It was not to be. Little more than a year later, the OBU had flamed out, decimated by internal divisions and harsh attacks by employers and governments petrified by its overt advocacy of socialism. The Winnipeg General Strike and the OBU’s brief run turned out to be the last gasp of truly radical trade unionism in Canada.

It took another 25 years – nine years after the landmark Wagner Act in the United States — before Canadian governments finally passed laws recognizing collective bargaining and forcing employers to bargain with unions chosen by their workers.

Still, the Winnipeg General Strike remains a watershed event. The strike and the OBU which inspired it paved the way for the great industrial organizing drives of the 1940s. But its more lasting impact took place and remains today in the country’s political landscape.

For all the fiery talk about socialism, revolution and changing the system through industrial action, the Winnipeg General Strike demonstrated that none of this was possible against a foe that had all the power and was not shy about using it.

The lesson was quickly learned. On the very day strikers went back to work, Frederick Dixon, a pro-union member of the provincial legislature, proclaimed the new message in a quickie strike newspaper cobbled together to replace the banned Western Labour News. “Labour was not prepared for the long and bitter struggle which was forced upon her by the bosses six weeks ago,” Dixon wrote. “Now get ready for the next fight…the next fight will be in the political field….Never say die. Carry on.” Dixon was subsequently charged with seditious libel for his writings during those final days of the strike, then acquitted after a brilliant courtroom defense. But his message of moving the fight to the political arena was taken to heart.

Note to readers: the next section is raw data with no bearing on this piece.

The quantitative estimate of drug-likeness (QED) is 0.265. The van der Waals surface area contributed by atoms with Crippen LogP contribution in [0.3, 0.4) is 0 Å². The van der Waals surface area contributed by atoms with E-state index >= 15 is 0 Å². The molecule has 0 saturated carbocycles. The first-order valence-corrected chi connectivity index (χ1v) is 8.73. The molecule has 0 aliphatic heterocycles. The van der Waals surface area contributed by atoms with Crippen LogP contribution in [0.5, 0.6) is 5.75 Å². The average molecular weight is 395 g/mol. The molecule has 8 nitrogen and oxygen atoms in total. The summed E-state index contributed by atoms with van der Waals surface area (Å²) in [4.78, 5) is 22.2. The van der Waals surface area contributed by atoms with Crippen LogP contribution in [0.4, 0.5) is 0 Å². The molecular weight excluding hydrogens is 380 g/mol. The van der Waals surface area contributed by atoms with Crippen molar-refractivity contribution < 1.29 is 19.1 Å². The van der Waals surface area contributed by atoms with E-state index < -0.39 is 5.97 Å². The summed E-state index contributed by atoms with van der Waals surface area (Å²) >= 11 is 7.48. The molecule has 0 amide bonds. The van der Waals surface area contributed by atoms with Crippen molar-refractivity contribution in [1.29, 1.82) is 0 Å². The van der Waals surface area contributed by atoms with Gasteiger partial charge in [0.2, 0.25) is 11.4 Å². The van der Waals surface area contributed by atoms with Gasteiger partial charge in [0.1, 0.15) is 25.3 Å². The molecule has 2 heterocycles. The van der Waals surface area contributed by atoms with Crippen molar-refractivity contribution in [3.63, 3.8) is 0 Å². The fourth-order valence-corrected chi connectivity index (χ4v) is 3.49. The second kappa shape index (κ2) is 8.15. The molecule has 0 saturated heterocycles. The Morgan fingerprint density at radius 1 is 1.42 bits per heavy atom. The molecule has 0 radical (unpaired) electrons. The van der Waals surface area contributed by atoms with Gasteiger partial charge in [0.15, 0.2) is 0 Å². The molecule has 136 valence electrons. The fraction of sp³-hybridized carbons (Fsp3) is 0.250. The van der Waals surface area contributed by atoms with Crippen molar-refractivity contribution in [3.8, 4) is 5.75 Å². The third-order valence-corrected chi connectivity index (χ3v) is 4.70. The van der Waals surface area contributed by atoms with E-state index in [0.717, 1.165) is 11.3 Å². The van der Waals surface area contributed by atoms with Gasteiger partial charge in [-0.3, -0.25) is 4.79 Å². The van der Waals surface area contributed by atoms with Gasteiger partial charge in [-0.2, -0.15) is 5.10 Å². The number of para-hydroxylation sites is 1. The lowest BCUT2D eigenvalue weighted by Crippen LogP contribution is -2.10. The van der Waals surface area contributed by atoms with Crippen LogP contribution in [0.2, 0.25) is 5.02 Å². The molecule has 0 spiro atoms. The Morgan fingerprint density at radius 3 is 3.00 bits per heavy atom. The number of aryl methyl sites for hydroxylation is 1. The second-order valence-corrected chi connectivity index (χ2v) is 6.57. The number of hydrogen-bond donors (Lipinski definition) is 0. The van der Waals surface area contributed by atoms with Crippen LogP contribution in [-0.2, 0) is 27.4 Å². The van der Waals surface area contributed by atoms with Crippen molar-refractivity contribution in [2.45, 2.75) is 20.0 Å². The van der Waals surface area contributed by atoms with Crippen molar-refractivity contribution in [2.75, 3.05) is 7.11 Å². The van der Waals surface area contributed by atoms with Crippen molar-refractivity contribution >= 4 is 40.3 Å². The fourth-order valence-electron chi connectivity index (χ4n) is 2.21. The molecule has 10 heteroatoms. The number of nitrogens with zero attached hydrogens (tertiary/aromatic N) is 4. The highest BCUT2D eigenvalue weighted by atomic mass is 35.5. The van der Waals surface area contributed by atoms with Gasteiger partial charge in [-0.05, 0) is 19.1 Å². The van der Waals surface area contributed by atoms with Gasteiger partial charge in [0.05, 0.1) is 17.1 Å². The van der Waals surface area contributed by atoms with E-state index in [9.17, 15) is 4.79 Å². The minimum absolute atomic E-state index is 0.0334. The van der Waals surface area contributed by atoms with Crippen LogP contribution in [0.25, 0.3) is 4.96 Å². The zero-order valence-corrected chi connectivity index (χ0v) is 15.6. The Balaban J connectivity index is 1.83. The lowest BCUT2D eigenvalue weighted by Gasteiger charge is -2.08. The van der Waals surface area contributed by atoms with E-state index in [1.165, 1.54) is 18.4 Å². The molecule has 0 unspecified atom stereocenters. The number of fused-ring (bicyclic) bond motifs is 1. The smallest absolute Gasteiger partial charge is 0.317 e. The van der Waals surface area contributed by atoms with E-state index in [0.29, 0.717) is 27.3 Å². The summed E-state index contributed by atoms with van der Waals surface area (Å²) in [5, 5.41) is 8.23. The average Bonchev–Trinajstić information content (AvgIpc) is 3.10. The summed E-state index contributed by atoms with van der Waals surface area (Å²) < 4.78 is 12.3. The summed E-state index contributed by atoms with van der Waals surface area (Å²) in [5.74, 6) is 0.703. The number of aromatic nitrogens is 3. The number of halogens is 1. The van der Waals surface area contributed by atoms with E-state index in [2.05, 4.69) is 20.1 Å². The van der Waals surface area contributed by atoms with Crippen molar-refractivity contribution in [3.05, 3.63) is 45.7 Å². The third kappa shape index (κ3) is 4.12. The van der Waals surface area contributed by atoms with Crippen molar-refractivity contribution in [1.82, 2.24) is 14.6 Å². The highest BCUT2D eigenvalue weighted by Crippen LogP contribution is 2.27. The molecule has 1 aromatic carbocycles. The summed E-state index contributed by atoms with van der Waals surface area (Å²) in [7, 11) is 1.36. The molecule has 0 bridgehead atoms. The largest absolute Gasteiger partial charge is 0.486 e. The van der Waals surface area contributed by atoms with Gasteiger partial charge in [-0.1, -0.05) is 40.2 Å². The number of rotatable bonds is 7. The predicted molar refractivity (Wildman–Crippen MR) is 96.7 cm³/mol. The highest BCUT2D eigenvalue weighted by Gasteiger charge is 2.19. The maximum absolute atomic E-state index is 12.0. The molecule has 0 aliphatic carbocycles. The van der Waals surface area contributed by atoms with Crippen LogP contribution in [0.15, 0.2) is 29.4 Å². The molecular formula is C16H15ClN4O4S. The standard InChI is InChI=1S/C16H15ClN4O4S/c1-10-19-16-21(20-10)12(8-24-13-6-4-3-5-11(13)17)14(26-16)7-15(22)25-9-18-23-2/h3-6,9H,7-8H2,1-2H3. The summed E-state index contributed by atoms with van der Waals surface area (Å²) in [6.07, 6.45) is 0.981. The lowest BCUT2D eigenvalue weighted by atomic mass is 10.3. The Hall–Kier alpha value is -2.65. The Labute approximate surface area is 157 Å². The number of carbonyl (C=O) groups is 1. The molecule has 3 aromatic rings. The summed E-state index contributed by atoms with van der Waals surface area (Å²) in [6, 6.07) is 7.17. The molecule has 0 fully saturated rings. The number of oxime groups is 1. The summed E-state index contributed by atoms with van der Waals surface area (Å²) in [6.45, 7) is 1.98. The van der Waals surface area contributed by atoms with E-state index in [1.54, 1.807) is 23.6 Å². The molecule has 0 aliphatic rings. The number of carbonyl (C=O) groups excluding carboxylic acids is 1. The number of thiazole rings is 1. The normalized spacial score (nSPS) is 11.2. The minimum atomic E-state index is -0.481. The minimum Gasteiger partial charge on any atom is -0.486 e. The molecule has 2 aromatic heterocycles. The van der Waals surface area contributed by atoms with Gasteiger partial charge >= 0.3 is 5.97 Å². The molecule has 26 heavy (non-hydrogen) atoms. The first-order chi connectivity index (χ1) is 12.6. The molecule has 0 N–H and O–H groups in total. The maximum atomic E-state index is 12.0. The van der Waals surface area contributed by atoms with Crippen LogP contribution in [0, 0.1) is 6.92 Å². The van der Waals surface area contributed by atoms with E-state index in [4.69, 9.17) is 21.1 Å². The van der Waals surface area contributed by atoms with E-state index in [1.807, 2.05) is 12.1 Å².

In the Winnipeg civic election that November, pro-labour candidates won half the seats on city council. In the 1920 provincial election, the new Manitoba Independent Labour Party, formed in response to the Winnipeg General Strike, took 11 of the 17 seats it contested. Three of those elected were strike leaders still incarcerated in Stony Mountain Penitentiary. One of them, John Queen, went on to serve seven terms as a progressive mayor of Winnipeg. Solid sections of the city, particularly its legendary North End, retained a working class consciousness arising from the Winnipeg General Strike for years and years.

However, the most lasting political fallout from the strike took place in federal politics. J.S. Woodsworth, who was also arrested for seditious libel – the charge was dropped after Dixon’s acquittal – ran as a labour candidate in Winnipeg Centre in the 1921 federal election. A Methodist minister consumed by social activism on behalf of workers and the poor, Woodsworth cruised to victory by more than 3,700 votes. He held the seat until his death 21 years later.

(J.S. Woodsworth)